The dreadful truth is that Savile actively supported Leeds General Infirmary so residents of the City may well be amongst his victims - and despite what some idiots who make obscene paedo jibes through the comments section on here seem to believe, child abuse and rape are not laughing matters.
The story really is very sad. I never liked Savile, I always considered him creepy, but until this story broke, I had to respect him. His efforts on behalf of Stoke Mandeville Hospital (where my son was born) were monumental and his work on behalf of charity in general must command admiration, even now.
How do you weigh in the scales a life like Savile's? He came from nowhere and worked his way to the top, despite suffering a spinal injury when working as a Bevin boy. He was a pioneer in his chosen field and contributed hugely through his charity work. We have no idea what may have happened to corrupt his mind sexually, nor do we know the personal angst he may have felt. This is not to excuse his behaviour - it is utterly inexcusable - but if you were to weigh those whose lives he helped against those whose lives he damaged, the scales may tip in his favour.
The really sinister dimension of this story is the way he was protected by institutions with a duty of care. Critics mock police checks for people working with children, but one Savile case shows why they are absolutely necessary. However, I am not sure what will now be gained by opening this wound any further. What he did was awful, but he is dead, gone, no more. It really is time to move on, ensuring that there can be no repeat but not turning the past into a media circus and a compensation cow. How many opportunists are now preparing false claims because Savile visited them in a hospital I wonder? And where is the burden of proof?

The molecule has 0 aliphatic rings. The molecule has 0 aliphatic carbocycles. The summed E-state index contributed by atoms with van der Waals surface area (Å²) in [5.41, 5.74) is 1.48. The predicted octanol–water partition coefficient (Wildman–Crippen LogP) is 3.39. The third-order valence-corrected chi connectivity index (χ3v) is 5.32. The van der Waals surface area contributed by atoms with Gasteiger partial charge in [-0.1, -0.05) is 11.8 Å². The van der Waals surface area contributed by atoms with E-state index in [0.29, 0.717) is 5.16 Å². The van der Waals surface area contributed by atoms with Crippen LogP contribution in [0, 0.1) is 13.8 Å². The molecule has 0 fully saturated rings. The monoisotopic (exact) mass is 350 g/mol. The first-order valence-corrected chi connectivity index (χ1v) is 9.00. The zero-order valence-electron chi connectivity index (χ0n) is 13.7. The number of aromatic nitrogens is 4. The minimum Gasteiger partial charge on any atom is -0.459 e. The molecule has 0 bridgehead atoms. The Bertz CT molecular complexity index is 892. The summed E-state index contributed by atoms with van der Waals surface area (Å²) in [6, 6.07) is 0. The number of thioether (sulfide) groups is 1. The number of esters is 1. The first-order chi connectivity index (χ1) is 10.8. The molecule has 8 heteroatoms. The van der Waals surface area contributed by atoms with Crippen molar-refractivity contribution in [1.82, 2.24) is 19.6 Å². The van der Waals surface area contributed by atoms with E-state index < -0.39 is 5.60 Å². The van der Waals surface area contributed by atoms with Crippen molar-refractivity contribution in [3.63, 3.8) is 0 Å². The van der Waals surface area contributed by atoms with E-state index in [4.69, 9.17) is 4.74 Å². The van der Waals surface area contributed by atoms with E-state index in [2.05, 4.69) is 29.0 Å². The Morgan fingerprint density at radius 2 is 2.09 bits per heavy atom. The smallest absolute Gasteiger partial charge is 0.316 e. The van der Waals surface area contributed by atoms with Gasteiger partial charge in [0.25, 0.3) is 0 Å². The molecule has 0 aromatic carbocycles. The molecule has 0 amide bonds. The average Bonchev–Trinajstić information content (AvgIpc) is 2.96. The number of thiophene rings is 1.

Anyway, there will be no Savile jibes from me and certainly no attempt to tarnish the City nor its football club because of his abusive actions. It is a sad final chapter to what was previously a weirdly epic story and the big questions for me are the extent to which employees were pressurised by senior managers not to spill the beans and why, exactly, these managers felt to need to cover up Savile's actions.